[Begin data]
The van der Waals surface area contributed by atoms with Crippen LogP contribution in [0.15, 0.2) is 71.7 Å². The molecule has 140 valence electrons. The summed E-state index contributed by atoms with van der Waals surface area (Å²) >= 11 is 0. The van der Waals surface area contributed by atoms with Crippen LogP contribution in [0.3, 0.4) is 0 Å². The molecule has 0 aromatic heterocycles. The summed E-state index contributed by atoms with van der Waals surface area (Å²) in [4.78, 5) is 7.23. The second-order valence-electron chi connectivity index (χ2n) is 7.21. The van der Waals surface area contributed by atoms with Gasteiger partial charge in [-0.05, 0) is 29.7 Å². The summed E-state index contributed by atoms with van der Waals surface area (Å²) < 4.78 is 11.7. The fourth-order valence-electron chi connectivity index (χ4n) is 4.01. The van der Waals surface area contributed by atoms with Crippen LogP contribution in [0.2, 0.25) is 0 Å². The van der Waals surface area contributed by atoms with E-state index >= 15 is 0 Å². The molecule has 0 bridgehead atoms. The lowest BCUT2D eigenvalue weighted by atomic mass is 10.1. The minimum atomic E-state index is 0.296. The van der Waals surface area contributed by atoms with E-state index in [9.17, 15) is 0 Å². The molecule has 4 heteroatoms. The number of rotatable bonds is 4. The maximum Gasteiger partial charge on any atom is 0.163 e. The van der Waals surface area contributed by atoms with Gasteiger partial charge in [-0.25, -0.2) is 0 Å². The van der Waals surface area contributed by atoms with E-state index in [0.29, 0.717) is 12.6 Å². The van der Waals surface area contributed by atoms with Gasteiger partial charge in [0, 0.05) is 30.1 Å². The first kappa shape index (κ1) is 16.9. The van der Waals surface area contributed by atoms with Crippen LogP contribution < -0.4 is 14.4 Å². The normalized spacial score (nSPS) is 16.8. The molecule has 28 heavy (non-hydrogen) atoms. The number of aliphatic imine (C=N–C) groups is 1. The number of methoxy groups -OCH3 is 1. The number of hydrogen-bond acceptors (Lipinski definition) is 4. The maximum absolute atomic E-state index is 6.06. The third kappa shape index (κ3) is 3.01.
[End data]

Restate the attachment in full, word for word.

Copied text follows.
The van der Waals surface area contributed by atoms with Crippen LogP contribution in [0.15, 0.2) is 71.7 Å². The molecule has 140 valence electrons. The summed E-state index contributed by atoms with van der Waals surface area (Å²) >= 11 is 0. The van der Waals surface area contributed by atoms with Crippen LogP contribution in [0.3, 0.4) is 0 Å². The molecule has 0 aromatic heterocycles. The summed E-state index contributed by atoms with van der Waals surface area (Å²) in [4.78, 5) is 7.23. The second-order valence-electron chi connectivity index (χ2n) is 7.21. The van der Waals surface area contributed by atoms with Gasteiger partial charge in [-0.05, 0) is 29.7 Å². The summed E-state index contributed by atoms with van der Waals surface area (Å²) < 4.78 is 11.7. The fourth-order valence-electron chi connectivity index (χ4n) is 4.01. The van der Waals surface area contributed by atoms with Crippen LogP contribution in [0.2, 0.25) is 0 Å². The van der Waals surface area contributed by atoms with E-state index >= 15 is 0 Å². The molecule has 0 bridgehead atoms. The lowest BCUT2D eigenvalue weighted by atomic mass is 10.1. The minimum atomic E-state index is 0.296. The van der Waals surface area contributed by atoms with E-state index in [9.17, 15) is 0 Å². The molecule has 4 heteroatoms. The number of rotatable bonds is 4. The maximum Gasteiger partial charge on any atom is 0.163 e. The van der Waals surface area contributed by atoms with Gasteiger partial charge in [-0.25, -0.2) is 0 Å². The van der Waals surface area contributed by atoms with E-state index in [0.29, 0.717) is 12.6 Å². The van der Waals surface area contributed by atoms with Gasteiger partial charge in [0, 0.05) is 30.1 Å². The first kappa shape index (κ1) is 16.9. The van der Waals surface area contributed by atoms with Crippen LogP contribution < -0.4 is 14.4 Å². The normalized spacial score (nSPS) is 16.8. The molecule has 28 heavy (non-hydrogen) atoms. The number of aliphatic imine (C=N–C) groups is 1. The number of methoxy groups -OCH3 is 1. The number of hydrogen-bond acceptors (Lipinski definition) is 4. The maximum absolute atomic E-state index is 6.06. The third kappa shape index (κ3) is 3.01.